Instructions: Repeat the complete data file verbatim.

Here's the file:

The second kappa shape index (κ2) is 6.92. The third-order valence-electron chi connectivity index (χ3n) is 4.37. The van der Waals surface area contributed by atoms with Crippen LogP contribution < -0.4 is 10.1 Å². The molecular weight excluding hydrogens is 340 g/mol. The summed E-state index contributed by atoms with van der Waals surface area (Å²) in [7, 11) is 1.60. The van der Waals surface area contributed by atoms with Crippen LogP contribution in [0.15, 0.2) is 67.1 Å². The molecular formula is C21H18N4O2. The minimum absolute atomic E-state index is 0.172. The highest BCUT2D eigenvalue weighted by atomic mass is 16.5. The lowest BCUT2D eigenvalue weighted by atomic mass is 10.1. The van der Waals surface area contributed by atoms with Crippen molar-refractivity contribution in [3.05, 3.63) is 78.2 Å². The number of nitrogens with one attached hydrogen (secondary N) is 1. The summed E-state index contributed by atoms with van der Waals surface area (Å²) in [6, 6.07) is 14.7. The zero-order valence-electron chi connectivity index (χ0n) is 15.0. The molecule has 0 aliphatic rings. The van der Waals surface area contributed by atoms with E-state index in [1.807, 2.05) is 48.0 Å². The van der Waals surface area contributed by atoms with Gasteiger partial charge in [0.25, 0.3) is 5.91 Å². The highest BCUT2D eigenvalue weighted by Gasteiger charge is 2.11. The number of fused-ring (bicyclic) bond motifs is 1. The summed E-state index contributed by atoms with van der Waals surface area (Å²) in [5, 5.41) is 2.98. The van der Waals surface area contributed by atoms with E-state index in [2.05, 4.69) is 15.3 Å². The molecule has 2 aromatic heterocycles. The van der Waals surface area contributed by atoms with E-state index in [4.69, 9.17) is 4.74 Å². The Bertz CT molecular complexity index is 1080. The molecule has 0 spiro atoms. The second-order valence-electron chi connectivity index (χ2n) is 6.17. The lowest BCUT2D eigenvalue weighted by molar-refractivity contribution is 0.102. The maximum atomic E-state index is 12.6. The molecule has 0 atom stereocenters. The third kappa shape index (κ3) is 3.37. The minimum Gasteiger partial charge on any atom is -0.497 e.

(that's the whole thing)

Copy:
The second kappa shape index (κ2) is 6.92. The third-order valence-electron chi connectivity index (χ3n) is 4.37. The van der Waals surface area contributed by atoms with Crippen LogP contribution < -0.4 is 10.1 Å². The molecular weight excluding hydrogens is 340 g/mol. The summed E-state index contributed by atoms with van der Waals surface area (Å²) in [7, 11) is 1.60. The van der Waals surface area contributed by atoms with Crippen LogP contribution in [0.15, 0.2) is 67.1 Å². The molecular formula is C21H18N4O2. The minimum absolute atomic E-state index is 0.172. The highest BCUT2D eigenvalue weighted by atomic mass is 16.5. The lowest BCUT2D eigenvalue weighted by atomic mass is 10.1. The van der Waals surface area contributed by atoms with Crippen molar-refractivity contribution in [3.05, 3.63) is 78.2 Å². The number of nitrogens with one attached hydrogen (secondary N) is 1. The summed E-state index contributed by atoms with van der Waals surface area (Å²) in [6, 6.07) is 14.7. The zero-order valence-electron chi connectivity index (χ0n) is 15.0. The molecule has 0 aliphatic rings. The van der Waals surface area contributed by atoms with E-state index in [1.807, 2.05) is 48.0 Å². The van der Waals surface area contributed by atoms with Gasteiger partial charge in [0.25, 0.3) is 5.91 Å². The highest BCUT2D eigenvalue weighted by Gasteiger charge is 2.11. The number of fused-ring (bicyclic) bond motifs is 1. The summed E-state index contributed by atoms with van der Waals surface area (Å²) in [5, 5.41) is 2.98. The van der Waals surface area contributed by atoms with E-state index in [2.05, 4.69) is 15.3 Å². The molecule has 2 aromatic heterocycles. The van der Waals surface area contributed by atoms with E-state index in [4.69, 9.17) is 4.74 Å². The Bertz CT molecular complexity index is 1080. The molecule has 0 spiro atoms. The second-order valence-electron chi connectivity index (χ2n) is 6.17. The lowest BCUT2D eigenvalue weighted by molar-refractivity contribution is 0.102. The maximum atomic E-state index is 12.6. The molecule has 0 atom stereocenters. The third kappa shape index (κ3) is 3.37. The minimum Gasteiger partial charge on any atom is -0.497 e.